Harvill Secker has pre-empted an "electrifying" debut novel by Jocelyn Nicole Johnson, about a diverse group of Charlottesville neighbours fleeing violent white supremacists.
Kate Harvey, deputy publishing director at the imprint, acquired UK and commonwealth rights including audio for a "high five-figure sum" to My Monticello from Meredith Kaffel Simonoff at Defiore & Company. North American rights were pre-empted by Retha Powers at Henry Holt and a feature film deal is in the works. My Monticello will be published as a lead debut for Harvill Secker in November 2021 in hardback, trade-paperback, e-book and audio.
The novel is about a diverse group of Charlottesville neighbours who seek refuge in, and stake claim to, Thomas Jefferson’s historic plantation house, Monticello, after their homes are attacked by marauding white supremacists. The publisher said: "Families, lovers and near-strangers care for and sustain one another over 19 heart-stopping days on the mountain, finding ways to hope, to resist, and to live, as the town burns below them. Their story is told by Da’Naisha Love, an imagined young Black descendant of Jefferson and Sally Hemings. Love must reckon with her own relationship to the house and its enslaved former inhabitants, as the present threat draws ever closer".
Novelist Colson Whitehead described the work as "electrifying" while Roxane Gay said it was "absolutely unforgettable".
Harvey said: "In fewer than 200 pages Jocelyn Nicole Johnson tells a story rich in layers of history and human experience. This is a strong, intensely imagined novel that addresses head-on the pain and trauma of racial violence, while also showing the transformative power of collective action, compassion and care. There’s such generosity in Jocelyn’s writing, and such fierce clarity to her vision – her characters not only become family to one another; they are forever in the heart of her reader too. I know how powerfully My Monticello will speak to everyone who encounters it, and I feel incredibly fortunate and proud to be publishing it in the UK this autumn."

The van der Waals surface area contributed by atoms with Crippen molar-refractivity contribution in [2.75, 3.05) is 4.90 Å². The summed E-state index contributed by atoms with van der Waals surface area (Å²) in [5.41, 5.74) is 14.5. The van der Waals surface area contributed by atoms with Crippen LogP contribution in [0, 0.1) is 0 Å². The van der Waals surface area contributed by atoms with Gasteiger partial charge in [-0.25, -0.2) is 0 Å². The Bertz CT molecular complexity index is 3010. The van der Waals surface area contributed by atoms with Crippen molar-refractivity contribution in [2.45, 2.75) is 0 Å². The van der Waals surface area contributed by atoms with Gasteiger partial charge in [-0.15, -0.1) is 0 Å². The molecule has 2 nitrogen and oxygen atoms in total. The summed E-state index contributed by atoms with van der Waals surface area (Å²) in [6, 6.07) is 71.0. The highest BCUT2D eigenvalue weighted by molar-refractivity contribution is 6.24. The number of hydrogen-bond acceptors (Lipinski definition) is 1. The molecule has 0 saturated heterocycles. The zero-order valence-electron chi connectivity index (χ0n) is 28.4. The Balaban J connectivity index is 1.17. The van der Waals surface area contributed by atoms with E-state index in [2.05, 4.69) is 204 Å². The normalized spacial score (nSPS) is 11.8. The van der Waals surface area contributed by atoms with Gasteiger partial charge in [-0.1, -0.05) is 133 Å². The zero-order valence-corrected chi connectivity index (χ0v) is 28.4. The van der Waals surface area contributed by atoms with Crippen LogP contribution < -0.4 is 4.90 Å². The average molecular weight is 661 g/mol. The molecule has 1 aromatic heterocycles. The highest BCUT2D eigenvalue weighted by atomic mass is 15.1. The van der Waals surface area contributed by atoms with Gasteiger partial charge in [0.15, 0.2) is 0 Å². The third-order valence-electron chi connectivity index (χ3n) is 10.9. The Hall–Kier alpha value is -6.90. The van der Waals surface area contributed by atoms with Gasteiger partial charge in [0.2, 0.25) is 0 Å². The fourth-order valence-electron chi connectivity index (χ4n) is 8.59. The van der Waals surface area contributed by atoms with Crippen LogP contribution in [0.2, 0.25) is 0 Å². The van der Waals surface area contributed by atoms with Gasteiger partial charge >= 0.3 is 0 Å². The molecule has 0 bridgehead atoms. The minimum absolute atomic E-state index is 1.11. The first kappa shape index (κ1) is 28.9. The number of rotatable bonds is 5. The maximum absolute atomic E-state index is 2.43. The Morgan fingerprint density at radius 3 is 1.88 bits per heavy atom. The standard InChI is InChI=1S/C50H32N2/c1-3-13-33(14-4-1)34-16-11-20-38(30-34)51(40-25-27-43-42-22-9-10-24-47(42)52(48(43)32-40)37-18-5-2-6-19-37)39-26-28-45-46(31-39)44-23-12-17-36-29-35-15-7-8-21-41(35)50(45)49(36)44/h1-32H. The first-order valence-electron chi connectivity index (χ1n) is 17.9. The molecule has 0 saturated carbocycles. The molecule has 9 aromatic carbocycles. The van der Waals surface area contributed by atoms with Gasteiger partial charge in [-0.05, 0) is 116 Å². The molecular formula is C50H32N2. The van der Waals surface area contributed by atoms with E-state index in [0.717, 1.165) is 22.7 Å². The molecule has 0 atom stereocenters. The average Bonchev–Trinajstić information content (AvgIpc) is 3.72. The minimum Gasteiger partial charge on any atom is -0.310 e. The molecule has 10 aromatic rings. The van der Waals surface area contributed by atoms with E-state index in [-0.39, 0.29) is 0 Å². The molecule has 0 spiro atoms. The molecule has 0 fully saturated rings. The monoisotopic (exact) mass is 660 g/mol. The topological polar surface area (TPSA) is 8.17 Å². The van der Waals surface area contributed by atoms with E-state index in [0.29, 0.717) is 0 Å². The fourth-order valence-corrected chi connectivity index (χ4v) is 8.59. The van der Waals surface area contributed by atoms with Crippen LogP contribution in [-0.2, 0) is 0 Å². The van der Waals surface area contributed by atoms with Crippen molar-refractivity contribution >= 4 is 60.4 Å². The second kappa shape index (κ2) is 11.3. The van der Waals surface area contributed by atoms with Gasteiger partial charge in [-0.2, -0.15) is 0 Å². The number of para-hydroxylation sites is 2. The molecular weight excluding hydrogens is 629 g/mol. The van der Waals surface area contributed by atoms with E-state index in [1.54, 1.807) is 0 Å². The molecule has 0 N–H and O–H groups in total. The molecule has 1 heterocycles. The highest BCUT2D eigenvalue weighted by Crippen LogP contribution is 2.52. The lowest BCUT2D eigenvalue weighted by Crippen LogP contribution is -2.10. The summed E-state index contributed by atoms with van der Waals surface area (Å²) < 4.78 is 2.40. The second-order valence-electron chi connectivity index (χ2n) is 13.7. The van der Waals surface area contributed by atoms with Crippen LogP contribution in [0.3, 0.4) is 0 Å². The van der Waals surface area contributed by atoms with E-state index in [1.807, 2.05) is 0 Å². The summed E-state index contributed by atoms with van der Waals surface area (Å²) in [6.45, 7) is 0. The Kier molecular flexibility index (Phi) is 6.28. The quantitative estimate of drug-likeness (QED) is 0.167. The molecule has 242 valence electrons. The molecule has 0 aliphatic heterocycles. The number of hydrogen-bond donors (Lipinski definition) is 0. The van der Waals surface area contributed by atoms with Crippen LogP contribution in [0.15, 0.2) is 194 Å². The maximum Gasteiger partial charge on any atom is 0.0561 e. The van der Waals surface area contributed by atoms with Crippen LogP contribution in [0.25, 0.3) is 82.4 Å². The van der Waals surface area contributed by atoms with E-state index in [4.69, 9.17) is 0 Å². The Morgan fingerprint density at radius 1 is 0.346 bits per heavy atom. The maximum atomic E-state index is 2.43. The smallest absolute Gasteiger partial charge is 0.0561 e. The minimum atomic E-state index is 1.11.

Johnson added: "After white nationalists descended on my small Virginia town in August of 2017 wielding torches, firearms and emblems of genocide, I had to ask myself, how should I respond? I responded in part by writing My Monticello. This novel was not only a recasting of details of that summer, but an outgrowth of my own piecemeal education about some of brutal racism in our local history, which mirrors America’s broader history. I found myself heading to Monticello, a place I had visited but never really seen before. Moving though Thomas Jefferson’s plantation home, I could not help but wonder about my country. What it would mean if Black and brown Americans were fully welcomed here, as if it were our home, too? What would it look like if the history of enslaved people was handled with as much care as the history of the founding fathers? In writing My Monticello, I also wanted to explore the sway of community, and how extreme challenge can spark fierce love."